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Dead of Winter (second edition)» Forums » Rules

Subject: Refused Flank? rss

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Why can a unit only refuse a flank while in attack orders? It doesn't make sense to me! Refusing seems like a defensive move. You can't move while refusing, and the only reason to be in Attack that I can see is that it allows you to move and fire in the same turn and close with the enemy. If you aren't going to move, and are bracing for an enemy assault, it's better to just stay in advance (you can retreat from shock); and it is at these times that you would refuse, to reduce the likelihood that you will be flanked.

Could someone try to explain the rationale for this rule?
 
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Cyrus the Great
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As best I understand it (and my memory may be a bit foggy) Attack mode is more like Engage mode. It implies proximity to the enemy and readiness to fight more than Advance or March mode.
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William Byrne
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Agree with Cyrus. I've even thought of Advanced Orders as representing "Column of Divisions" (i.e., a two-company front) which would facilitate moving but restrict the ability to engage without changing to Attack Orders. Or, I suppose it could represent a modified March column, with Skirmishers & Flankers posted. It's probably meant to stand for the whole range of tactical formations bridging the gap between a march column and a line of battle.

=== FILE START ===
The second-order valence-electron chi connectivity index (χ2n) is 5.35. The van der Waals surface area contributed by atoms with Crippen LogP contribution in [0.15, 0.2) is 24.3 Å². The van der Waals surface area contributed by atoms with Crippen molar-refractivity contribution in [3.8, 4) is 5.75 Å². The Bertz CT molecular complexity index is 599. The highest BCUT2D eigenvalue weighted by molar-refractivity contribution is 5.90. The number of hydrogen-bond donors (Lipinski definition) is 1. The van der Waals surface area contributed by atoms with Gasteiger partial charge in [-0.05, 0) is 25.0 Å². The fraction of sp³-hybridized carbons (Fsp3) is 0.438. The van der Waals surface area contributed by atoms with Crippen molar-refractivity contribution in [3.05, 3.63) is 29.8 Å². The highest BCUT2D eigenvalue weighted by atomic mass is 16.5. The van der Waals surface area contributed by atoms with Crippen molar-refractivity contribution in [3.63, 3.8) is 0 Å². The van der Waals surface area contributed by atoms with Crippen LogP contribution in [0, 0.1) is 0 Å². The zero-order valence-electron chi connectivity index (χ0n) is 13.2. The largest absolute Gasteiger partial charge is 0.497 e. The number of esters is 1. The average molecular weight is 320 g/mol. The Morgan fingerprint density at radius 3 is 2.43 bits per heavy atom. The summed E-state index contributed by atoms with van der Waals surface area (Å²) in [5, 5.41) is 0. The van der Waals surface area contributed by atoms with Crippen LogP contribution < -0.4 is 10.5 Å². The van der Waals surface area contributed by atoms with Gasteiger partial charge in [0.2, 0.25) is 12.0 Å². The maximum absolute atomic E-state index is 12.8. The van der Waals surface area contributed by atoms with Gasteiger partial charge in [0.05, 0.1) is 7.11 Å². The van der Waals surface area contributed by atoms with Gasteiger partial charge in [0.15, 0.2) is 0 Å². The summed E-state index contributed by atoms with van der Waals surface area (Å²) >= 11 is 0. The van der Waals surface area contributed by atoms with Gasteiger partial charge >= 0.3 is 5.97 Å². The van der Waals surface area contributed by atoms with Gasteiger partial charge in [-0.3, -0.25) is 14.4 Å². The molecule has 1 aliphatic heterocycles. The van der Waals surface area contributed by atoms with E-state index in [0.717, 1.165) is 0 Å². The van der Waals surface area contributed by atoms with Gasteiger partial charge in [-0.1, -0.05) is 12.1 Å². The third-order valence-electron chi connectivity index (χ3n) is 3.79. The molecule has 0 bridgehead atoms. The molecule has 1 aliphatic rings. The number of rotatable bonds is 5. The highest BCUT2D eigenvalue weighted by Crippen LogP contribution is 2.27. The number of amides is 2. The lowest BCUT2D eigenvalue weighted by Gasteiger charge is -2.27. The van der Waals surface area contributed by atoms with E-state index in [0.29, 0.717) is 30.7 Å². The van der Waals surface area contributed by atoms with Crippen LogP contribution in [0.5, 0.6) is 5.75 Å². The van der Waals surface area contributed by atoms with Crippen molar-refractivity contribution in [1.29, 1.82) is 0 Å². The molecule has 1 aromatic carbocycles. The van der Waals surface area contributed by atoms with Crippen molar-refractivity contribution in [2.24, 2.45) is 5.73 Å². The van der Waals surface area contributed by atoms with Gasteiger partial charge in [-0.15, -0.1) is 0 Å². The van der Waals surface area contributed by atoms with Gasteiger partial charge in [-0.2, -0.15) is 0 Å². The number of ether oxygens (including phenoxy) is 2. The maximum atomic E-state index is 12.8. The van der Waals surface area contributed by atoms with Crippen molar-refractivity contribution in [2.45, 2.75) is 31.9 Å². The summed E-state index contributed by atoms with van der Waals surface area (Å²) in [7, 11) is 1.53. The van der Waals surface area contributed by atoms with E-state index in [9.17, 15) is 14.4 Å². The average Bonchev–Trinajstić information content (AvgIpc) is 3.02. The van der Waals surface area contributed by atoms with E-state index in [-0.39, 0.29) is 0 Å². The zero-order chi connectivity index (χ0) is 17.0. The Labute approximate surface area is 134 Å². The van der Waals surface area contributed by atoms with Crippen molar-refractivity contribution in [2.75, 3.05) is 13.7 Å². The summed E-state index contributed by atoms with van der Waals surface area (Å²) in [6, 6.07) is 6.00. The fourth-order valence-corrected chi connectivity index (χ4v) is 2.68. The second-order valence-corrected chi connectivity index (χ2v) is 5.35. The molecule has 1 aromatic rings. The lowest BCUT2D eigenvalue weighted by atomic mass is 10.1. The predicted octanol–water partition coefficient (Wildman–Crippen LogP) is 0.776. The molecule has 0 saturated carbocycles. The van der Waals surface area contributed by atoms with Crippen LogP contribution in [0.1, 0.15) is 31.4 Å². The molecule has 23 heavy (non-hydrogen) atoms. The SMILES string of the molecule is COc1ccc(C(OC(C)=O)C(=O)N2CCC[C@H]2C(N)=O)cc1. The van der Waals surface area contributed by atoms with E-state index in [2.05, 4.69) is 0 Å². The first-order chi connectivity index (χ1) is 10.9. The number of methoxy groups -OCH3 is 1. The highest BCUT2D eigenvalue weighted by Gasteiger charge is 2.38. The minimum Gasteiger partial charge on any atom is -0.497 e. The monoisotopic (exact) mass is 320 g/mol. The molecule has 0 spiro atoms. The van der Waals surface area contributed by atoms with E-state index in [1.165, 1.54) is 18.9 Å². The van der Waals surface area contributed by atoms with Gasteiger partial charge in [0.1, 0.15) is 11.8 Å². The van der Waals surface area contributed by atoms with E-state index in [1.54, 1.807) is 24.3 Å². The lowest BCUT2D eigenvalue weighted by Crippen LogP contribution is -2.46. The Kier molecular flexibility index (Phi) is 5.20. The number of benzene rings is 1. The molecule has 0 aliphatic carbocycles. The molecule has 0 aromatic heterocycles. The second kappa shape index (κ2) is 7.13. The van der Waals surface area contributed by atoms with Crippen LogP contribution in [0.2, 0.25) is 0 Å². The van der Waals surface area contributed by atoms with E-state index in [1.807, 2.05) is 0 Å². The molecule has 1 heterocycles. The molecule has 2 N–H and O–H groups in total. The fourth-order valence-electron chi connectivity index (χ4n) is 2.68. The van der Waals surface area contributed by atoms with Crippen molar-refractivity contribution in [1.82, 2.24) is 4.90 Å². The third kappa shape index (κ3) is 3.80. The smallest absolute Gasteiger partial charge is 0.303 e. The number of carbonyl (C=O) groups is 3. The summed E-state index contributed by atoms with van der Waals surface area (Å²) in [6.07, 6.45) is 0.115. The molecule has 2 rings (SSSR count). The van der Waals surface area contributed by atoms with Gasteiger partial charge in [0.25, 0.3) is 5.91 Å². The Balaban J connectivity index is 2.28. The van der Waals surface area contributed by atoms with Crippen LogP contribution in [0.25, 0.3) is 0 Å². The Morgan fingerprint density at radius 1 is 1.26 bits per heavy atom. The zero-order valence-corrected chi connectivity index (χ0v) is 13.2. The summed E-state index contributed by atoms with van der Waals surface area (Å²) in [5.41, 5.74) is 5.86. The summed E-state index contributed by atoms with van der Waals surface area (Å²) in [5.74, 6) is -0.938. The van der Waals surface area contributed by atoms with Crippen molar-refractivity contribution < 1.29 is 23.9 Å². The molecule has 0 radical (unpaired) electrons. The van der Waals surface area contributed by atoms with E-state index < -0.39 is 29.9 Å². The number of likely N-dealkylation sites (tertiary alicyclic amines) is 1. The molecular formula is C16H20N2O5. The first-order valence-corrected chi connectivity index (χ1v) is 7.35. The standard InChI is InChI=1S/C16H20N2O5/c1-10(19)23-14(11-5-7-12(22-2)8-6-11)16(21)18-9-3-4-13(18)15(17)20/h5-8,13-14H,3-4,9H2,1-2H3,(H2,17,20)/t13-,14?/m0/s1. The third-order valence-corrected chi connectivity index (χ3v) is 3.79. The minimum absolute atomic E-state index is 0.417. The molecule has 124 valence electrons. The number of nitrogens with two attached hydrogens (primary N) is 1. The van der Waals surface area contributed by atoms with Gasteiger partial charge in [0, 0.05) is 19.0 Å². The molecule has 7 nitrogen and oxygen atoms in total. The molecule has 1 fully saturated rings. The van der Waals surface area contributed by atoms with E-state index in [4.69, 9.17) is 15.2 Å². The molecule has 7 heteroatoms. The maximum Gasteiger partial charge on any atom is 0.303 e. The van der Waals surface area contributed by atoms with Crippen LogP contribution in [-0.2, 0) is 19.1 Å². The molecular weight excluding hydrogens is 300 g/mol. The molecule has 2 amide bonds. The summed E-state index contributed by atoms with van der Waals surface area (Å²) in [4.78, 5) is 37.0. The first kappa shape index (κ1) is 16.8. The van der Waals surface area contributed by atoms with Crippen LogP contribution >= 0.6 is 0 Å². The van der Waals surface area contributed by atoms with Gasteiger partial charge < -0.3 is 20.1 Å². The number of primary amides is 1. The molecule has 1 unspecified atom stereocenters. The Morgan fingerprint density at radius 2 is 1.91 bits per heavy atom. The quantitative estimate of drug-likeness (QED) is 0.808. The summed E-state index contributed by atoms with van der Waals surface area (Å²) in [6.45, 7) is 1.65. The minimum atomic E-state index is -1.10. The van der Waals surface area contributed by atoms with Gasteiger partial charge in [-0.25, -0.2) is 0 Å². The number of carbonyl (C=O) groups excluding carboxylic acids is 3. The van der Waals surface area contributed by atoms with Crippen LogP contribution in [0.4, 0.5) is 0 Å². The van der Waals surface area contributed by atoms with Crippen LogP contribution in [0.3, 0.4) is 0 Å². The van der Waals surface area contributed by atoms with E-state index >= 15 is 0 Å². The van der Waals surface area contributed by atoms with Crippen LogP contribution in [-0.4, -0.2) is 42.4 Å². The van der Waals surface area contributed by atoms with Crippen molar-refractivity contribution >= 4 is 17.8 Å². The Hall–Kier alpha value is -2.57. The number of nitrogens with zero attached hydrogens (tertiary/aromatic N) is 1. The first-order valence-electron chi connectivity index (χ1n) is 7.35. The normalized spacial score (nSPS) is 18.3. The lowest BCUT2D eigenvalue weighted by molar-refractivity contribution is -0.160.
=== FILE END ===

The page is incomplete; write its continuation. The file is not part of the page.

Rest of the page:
The rule applies to individual regiments, and I've never read an account of a regiment refusing its line which didn't involve that regiment being in line of battle. As far as I know, GBACW models line of battle with Attack Orders (even if you aren't actually attacking).
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It still doesn't make sense to me. I mean, what you guys are saying sounds good, but it feels like you're making up a rationale....it doesn't seem to fit the rules to me.

For instance you've come up with a good story about what differentiates Advance from Attack orders, but within the game there is little difference from a defensive perspective. Being in Advance does not adversely affect your fire or shock combat--it just means that you can't move adjacent to the enemy, and you cannot both move and fire in the same activation. If Advance orders represent what you claim, then it seems Advance should confer a -1 fire penalty or something.

But if you're on the defensive, then there's little reason to go into Attack orders in the first place, because perhaps you want the extra mobility to react to the attacker, or to be able to retreat before shock. You'll still get the +1 prepared fire bonus in reaction fire!

But I might want to refuse my flank if the attacker is threatening a flanking move.

And Refused Flanks in GBACW don't represent an oblique attack, either. There's no benefit at all. If anything, it weakens an attacking shocking unit because it means it has more frontal hexes, which could force it to shock even more units than it might want.

 
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Tim Wilson
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I'm a bad person. I allow refused flanks in Advance mode largely because it makes sense. I base this on years of reading and reenacting. You don't need to be charging to refuse your flank.

Usually you are not. I see Advance as being in line, but perhaps with skirmishers out. The main difference between that and Charge is charge represents the coordinated attempt to get multiple regiments to close with the enemy--not so much a formation change.

Making that happen was a continual problem throughout the war, unless the other guy ran away.
 
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